And when you go down to the first floor and go outside and walk out on the street, do not inhale there either, because it is not clean air you are breathing, it is the toxins from thousands of automobiles and other industrial pollutants in the air that kill you just as invisibly but yet as literally as someone coming up to you and putting a gun to your head and pulling the trigger.
People are told by the American Medical Association that they are living longer today. Most people today, even if they live to be in their sixties, seventies, eighties and even nineties, actually have tired and unhealthy bodies, and often the poor health begins in their forties and early fifties.
I am amazed to hear sports broadcasters referring to boxers and other athletes as being “over the hill” when in their thirties. I think that much of their fast aging is because these athletes are living in urban areas, not so much because the sport is doing it to them. Those athletes who do not live in urban areas are usually healthier. Those boxers and other athletes who train in urban areas should find that their energy levels are lower than those who train in rural areas who can last into the later rounds with more energy and power.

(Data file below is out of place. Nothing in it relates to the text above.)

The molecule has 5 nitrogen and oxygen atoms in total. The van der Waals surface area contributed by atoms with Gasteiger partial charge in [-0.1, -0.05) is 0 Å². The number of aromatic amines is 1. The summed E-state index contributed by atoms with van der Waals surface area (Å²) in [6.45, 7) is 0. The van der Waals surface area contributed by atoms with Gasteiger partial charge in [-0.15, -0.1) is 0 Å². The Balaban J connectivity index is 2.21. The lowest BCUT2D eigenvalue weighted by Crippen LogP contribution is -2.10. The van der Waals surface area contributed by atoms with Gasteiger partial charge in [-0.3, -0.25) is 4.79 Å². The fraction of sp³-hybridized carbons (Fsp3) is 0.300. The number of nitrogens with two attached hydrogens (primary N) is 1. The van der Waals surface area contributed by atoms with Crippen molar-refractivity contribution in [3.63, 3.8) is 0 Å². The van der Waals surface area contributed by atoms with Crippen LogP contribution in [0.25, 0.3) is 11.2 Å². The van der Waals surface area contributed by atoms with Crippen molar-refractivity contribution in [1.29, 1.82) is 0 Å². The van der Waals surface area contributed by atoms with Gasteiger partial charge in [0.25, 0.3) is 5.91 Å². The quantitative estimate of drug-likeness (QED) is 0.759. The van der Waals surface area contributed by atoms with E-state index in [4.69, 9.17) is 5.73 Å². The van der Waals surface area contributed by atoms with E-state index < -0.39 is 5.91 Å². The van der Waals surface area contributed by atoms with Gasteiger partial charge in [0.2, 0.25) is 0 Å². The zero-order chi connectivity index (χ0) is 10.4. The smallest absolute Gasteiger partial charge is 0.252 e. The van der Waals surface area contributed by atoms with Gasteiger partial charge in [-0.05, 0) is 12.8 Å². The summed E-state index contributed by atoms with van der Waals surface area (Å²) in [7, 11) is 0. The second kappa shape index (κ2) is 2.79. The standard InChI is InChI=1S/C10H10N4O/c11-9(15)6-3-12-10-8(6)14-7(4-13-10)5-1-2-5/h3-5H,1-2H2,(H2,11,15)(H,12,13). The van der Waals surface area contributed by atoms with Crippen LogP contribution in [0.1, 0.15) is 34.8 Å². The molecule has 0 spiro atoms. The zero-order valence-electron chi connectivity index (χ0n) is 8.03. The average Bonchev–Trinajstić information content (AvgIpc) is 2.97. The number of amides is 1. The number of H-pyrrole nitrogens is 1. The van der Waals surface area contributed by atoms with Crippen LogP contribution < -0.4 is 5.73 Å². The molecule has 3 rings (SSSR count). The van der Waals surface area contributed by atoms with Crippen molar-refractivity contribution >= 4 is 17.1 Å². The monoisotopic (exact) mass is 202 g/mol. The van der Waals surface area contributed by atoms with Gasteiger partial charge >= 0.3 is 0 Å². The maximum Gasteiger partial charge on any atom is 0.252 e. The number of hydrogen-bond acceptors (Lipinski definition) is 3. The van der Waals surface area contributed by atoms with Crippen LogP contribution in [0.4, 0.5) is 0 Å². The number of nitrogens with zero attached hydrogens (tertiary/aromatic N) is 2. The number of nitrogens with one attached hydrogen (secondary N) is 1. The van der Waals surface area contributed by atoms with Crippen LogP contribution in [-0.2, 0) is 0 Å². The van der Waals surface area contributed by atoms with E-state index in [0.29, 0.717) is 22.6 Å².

Everything in urban life is meant to stimulate the senses and mind but not the soul. It is the soul that actually houses the mind, and the physical body temporarily houses the soul. When the physical body begins to break down, the soul will suffer too, unless one feeds the soul the way it is supposed to be fed: with nature, clean water, organic food, the camaraderie of living with significant others, and of course treating other people kindly and taking time for them, which is something that city life does not promote in its “hurry up” atmosphere.